By Geoff Kirbyson
The City of Selkirk has taken control of its destiny with the purchase of a giant swath of land that will developed over the next 30 to 50 years.
The City will oversee the development of the 326.5 acres, which is located in the city’s west end, with most of it dedicated to residential with the remainder earmarked for commercial purposes.
“We will be shaping the direction of the community going forward rather than having things happen (to it),” said Tim Feduniw, director of sustainable economic development for the City of Selkirk. “The biggest thing is the opportunity. It’s not reacting to a market boom but anticipating an opportunity to build our community.”
The cost of the land is $3.2 million but he said it’s a small price to pay today for the long-term benefits.
Purchasing the land enables the city to hive off portions to a mix of developers, ensuring each area will have a different look than the next one, he said.
While it remains to be seen what the new neighbourhoods will ultimately look like, there is no doubt that they’ll be environmentally friendly.
“One of the biggest things we’re proud of is our commitment to sustainability. We just did a major solar initiative on our recreation facility. We recognize the importance of climate change. How can we build subdivisions that fit that and build a community in a sustainable way with sustainable infrastructure?” he said.
Selkirk’s population, which is approaching 11,000, has been growing at about one per cent annually for the last three years. Feduniw said all indications point to that trend continuing.
The land, which is located south of the Walmart to Selkirk Avenue and from Highway 9 to the railway tracks, is enough to double the city’s population.
The City will make a point, however, of not interfering with a pair of new subdivisions, both of which are in the early stages of developing about 100 single-family lots each.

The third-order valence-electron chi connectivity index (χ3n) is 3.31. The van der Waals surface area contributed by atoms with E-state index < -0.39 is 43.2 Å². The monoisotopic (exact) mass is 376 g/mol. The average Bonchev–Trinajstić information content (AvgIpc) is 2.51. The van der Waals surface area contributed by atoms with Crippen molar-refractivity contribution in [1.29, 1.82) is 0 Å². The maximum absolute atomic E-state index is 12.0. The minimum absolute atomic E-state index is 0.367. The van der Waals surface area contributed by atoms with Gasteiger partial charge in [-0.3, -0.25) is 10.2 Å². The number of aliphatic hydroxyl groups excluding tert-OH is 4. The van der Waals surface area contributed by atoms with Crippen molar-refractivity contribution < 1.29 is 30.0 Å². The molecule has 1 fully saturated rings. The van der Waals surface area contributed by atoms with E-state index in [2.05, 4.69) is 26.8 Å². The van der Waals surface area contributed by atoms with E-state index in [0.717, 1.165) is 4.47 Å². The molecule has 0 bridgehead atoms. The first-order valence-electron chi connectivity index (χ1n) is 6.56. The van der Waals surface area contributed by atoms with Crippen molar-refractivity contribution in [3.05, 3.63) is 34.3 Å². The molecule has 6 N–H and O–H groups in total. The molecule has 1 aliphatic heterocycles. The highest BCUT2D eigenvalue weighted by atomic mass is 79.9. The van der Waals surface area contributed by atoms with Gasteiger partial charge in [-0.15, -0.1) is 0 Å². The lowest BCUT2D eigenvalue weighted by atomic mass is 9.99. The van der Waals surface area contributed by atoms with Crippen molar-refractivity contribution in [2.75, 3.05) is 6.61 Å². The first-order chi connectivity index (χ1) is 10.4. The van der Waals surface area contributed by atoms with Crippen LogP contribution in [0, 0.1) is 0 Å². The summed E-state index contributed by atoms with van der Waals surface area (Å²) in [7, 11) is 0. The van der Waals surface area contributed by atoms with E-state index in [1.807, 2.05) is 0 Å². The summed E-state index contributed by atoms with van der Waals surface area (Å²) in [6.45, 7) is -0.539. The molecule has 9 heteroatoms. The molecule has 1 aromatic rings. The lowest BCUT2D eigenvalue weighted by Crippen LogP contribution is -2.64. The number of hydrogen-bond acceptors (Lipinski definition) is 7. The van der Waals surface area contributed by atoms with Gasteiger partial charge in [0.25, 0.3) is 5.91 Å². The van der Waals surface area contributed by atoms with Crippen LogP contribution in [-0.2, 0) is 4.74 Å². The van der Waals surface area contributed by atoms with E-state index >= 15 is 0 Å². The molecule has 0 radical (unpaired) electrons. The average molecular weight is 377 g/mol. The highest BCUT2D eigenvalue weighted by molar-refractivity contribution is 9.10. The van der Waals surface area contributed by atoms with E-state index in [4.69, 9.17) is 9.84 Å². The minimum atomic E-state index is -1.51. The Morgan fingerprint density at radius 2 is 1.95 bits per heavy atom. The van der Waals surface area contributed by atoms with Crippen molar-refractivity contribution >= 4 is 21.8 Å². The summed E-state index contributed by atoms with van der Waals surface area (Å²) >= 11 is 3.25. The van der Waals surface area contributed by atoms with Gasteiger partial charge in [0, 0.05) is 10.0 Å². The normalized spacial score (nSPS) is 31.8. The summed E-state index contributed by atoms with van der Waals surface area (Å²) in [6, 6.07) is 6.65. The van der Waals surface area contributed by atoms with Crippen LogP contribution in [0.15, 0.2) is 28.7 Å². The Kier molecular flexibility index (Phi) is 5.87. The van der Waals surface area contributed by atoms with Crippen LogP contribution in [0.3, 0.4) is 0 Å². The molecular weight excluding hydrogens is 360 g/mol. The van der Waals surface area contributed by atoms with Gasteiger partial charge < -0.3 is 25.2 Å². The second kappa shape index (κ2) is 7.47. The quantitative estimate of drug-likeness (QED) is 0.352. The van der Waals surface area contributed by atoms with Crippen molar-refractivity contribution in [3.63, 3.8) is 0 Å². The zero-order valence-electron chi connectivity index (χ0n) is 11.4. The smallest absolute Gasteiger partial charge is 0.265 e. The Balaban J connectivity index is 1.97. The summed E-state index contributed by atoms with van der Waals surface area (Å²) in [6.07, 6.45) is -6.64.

The land purchase harkens back to a similar move more than a century ago when community leaders formed the Selkirk Development Company and bought 450 acres on the southern outskirts of town. About 30 of the acres were offered to a company that had outgrown its space in St. Boniface, about a half-hour to the south. The rest was earmarked for residential development to house the newly-employed workers.
That company was the Manitoba Rolling Mills — known today as Gerdau — which broke ground on its new land in 1913. Today, the steel mill employs nearly 450 people in Selkirk.
Mike Scatliff, principal with Scatliff + Miller + Murray Urban Designers, who have been consulting with Selkirk officials on the land purchase, said it will allow Selkirk’s future growth to evolve at a pace that suits its character, culture and commitment to sustainability.
“They can prepare today for 30 years from now and two years from now. They can be prepared. They’re very developer-friendly now. They’ve set themselves up to partner with developers in a way that I think developers will really like,” he said.
Scatliff knows what he’s talking about it. His firm was responsible for designing a number of subdivisions in Winnipeg, including The Oaks, Assiniboine Landing, Royalwood and Buffalo Plains.
Selkirk isn’t reinventing the wheel here. Feduniw points to success stories in Medicine Hat and Saskatoon, which made significant land acquisitions to meet their strategic development goals. Medicine Hat, for example, not only banks land but it also serves as its own developer. The money generated through the land sales is used to improve the community, such as construction of a performing arts centre and a family leisure centre.